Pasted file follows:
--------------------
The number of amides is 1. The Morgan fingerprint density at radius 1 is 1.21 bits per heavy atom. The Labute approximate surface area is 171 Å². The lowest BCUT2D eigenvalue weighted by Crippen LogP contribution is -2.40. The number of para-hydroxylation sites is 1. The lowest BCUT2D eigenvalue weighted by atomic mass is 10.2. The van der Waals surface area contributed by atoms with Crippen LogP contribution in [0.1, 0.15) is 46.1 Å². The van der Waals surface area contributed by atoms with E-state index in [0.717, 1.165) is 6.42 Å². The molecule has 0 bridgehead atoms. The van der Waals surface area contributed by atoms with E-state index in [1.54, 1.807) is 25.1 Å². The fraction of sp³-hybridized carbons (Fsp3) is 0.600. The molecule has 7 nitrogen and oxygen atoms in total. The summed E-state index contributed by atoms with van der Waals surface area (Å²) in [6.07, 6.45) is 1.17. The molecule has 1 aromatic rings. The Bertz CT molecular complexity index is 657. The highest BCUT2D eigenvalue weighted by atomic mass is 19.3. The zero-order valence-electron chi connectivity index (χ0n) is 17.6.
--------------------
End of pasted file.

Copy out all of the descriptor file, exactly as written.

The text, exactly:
The number of amides is 1. The Morgan fingerprint density at radius 1 is 1.21 bits per heavy atom. The Labute approximate surface area is 171 Å². The lowest BCUT2D eigenvalue weighted by Crippen LogP contribution is -2.40. The number of para-hydroxylation sites is 1. The lowest BCUT2D eigenvalue weighted by atomic mass is 10.2. The van der Waals surface area contributed by atoms with Crippen LogP contribution in [0.1, 0.15) is 46.1 Å². The van der Waals surface area contributed by atoms with E-state index in [0.717, 1.165) is 6.42 Å². The molecule has 0 bridgehead atoms. The van der Waals surface area contributed by atoms with E-state index in [1.54, 1.807) is 25.1 Å². The fraction of sp³-hybridized carbons (Fsp3) is 0.600. The molecule has 7 nitrogen and oxygen atoms in total. The summed E-state index contributed by atoms with van der Waals surface area (Å²) in [6.07, 6.45) is 1.17. The molecule has 1 aromatic rings. The Bertz CT molecular complexity index is 657. The highest BCUT2D eigenvalue weighted by atomic mass is 19.3. The zero-order valence-electron chi connectivity index (χ0n) is 17.6.